2. American Cancer Society. Colorectal Cancer Facts and Figures 2020-2022. Atlanta, American Cancer Society; 2020.
  3. American Cancer Society. Survival Rates for Colorectal Cancer. Accessed at cancer.org/cancer/types/colon-rectal-cancer/detection-diagnosis-staging/survival-rates.html on 4 July 2023.
  4. National University Hospital. Colorectal Cancer. Accessed at nuh.com.sg/Health-Information/Diseases-Conditions/Pages/Colorectal-Cancer.aspx on 4 July 2023.
  5. UpToDate. Colorectal Cancer: Epidemiology, Risk Factors and Protective Factors. Accessed at uptodate.com/contents/colorectal-cancer-epidemiology-risk-factors-and-protective-factors on 4 July 2023.
  6. Colon Cancer Coalition. Get the Facts about Colon Cancer. Accessed at coloncancercoalition.org/get-educated/what-you-need-to-know/colon-cancer-facts/ on 4 July 2023.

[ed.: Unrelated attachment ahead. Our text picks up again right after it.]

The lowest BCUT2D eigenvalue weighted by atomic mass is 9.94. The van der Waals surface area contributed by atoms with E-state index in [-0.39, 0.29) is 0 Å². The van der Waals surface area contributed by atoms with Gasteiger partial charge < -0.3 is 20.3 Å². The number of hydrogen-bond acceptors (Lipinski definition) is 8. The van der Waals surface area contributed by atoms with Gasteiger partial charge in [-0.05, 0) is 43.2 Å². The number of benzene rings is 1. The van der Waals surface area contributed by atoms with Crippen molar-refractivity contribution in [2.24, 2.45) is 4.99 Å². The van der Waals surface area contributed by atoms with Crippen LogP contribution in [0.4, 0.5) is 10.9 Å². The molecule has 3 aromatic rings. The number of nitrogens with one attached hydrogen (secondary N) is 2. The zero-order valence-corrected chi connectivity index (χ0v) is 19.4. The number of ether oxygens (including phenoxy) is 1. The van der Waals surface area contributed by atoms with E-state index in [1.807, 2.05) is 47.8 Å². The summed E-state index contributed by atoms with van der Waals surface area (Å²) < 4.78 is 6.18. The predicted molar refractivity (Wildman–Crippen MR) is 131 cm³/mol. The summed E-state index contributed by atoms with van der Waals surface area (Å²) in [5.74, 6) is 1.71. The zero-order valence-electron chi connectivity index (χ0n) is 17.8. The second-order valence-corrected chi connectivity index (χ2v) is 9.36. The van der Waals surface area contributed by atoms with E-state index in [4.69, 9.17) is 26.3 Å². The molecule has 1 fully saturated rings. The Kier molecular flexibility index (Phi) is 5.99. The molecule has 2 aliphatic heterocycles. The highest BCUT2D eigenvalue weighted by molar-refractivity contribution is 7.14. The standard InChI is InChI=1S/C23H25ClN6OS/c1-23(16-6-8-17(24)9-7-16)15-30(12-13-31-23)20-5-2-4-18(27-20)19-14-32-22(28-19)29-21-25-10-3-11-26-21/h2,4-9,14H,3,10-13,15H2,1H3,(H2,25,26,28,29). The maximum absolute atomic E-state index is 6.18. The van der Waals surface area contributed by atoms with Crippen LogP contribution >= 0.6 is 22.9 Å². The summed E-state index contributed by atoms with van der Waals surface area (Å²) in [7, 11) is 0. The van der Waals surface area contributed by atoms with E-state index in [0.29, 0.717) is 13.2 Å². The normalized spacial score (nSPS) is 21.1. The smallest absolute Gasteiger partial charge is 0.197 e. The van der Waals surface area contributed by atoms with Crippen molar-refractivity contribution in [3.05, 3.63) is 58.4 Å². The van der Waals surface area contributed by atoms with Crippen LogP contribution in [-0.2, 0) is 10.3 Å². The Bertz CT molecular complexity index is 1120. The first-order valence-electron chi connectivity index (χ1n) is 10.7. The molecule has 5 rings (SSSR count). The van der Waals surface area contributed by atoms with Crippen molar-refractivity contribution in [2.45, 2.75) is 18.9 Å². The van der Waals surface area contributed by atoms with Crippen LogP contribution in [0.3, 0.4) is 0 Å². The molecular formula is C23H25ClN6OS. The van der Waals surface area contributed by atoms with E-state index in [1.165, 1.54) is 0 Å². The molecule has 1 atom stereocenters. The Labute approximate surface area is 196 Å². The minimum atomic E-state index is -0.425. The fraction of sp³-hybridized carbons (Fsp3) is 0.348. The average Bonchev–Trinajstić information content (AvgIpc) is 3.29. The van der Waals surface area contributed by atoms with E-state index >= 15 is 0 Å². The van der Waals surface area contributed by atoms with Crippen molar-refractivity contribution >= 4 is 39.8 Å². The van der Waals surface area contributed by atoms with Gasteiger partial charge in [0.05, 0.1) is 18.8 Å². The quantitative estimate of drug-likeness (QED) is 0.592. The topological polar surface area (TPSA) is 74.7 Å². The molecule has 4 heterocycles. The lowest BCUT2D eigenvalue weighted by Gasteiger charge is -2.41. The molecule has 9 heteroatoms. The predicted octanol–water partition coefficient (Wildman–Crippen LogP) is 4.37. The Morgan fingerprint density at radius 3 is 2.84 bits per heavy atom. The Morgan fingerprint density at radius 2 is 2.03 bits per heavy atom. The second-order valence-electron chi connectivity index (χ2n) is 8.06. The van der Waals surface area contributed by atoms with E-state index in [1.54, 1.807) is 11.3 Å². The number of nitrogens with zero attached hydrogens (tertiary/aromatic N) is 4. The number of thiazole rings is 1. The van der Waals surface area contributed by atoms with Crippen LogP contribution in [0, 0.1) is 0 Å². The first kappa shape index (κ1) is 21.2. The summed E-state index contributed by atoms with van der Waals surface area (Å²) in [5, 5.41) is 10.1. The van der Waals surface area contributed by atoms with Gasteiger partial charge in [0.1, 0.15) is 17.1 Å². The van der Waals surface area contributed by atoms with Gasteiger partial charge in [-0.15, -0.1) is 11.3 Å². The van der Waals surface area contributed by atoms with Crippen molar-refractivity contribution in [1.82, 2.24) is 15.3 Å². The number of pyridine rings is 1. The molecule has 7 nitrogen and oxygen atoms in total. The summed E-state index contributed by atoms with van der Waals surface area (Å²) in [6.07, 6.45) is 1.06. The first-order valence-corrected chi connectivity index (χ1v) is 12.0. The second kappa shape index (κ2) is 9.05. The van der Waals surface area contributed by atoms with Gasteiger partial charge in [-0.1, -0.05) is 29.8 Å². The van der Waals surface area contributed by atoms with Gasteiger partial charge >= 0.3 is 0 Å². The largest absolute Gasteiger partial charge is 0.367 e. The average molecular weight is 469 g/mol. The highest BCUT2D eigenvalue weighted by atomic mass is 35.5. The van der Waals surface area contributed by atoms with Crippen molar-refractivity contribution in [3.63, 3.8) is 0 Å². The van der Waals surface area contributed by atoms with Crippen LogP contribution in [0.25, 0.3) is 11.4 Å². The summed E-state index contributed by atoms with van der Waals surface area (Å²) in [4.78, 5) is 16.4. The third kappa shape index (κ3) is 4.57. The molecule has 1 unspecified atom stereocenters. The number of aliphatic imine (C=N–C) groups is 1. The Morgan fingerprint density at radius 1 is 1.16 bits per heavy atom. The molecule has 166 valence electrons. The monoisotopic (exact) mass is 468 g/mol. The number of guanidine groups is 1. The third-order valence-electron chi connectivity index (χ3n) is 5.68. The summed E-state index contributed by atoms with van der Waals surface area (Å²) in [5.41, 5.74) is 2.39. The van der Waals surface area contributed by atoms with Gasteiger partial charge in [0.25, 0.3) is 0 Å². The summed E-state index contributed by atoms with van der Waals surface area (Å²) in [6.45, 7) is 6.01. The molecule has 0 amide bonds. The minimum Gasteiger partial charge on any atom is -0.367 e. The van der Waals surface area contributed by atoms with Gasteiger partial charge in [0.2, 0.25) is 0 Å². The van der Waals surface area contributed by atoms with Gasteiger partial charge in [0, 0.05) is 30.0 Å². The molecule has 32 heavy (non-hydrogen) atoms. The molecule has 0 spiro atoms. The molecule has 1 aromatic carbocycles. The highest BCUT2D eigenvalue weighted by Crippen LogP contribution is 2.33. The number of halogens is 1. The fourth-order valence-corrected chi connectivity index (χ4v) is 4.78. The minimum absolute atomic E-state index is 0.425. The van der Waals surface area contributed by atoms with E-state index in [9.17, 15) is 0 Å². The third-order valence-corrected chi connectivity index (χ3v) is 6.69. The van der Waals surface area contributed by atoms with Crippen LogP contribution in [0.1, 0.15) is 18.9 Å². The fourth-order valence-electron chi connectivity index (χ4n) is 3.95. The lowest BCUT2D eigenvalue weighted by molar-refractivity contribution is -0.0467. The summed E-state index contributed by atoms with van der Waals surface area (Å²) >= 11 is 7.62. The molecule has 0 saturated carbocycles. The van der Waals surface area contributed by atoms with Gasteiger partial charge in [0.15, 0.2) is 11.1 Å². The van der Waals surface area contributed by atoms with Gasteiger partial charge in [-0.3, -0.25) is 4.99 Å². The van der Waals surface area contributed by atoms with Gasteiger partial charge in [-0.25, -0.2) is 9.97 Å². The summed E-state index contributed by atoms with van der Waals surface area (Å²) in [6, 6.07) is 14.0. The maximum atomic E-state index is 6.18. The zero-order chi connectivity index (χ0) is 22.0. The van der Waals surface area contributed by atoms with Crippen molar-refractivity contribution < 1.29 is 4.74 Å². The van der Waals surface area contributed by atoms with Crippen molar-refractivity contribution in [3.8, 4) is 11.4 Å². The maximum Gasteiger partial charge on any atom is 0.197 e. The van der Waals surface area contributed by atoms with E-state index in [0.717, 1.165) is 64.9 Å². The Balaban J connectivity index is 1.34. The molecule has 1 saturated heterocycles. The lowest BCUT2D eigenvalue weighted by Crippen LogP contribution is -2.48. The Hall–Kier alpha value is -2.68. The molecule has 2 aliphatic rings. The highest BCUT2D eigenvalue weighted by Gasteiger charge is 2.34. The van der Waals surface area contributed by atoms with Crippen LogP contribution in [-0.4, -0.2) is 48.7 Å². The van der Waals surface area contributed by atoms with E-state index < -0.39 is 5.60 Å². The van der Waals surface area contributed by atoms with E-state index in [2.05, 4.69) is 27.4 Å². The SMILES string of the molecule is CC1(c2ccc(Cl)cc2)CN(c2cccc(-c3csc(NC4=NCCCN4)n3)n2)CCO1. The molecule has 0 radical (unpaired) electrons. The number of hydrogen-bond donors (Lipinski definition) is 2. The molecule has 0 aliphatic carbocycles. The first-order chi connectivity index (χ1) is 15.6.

7. Centers for Disease Control and Prevention. What are the Symptoms of Colorectal Cancer? Accessed at cdc.gov/cancer/colorectal/basic-info/symptoms.htm on 4 July 2023.
  8. American Cancer Society. Tests to Diagnose and Stage Colorectal Cancer. Accessed at cancer.org/cancer/types/colon-rectal-cancer/detection-diagnosis-staging/how-diagnosed.html on 4 July 2023.
  9. Gleneagles Hospital Singapore. Colorectal Cancer. Accessed at gleneagles.com.sg/conditions-diseases/colorectal-cancer/symptoms-causes on 4 July 2023.
  10. American Cancer Society. Treating Colorectal Cancer. Accessed at cancer.org/cancer/types/colon-rectal-cancer/treating.html on 4 July 2023.
  11. National Cancer Institute. Colorectal Cancer Screening (PDQ) – Patient Version. Accessed at cancer.gov/types/colorectal/patient/colorectal-screening-pdq on 4 July 2023.
  12. American Cancer Society. Can Colorectal Cancer Be Prevented. Accessed at cancer.org/cancer/types/colon-rectal-cancer/causes-risks-prevention/prevention.html on 4 July 2023.
  13. National Cancer Institute. Colorectal Cancer Treatment (PDQ) – Health Professional Version. Accessed at cancer.gov/types/colorectal/hp/colon-treatment-pdq on 4 July 2023.
  14. National Registry of Diseases Office. Singapore Cancer Registry 50th Anniversary Monograph – Appendices. Singapore, National Registry of Diseases Office; 2022.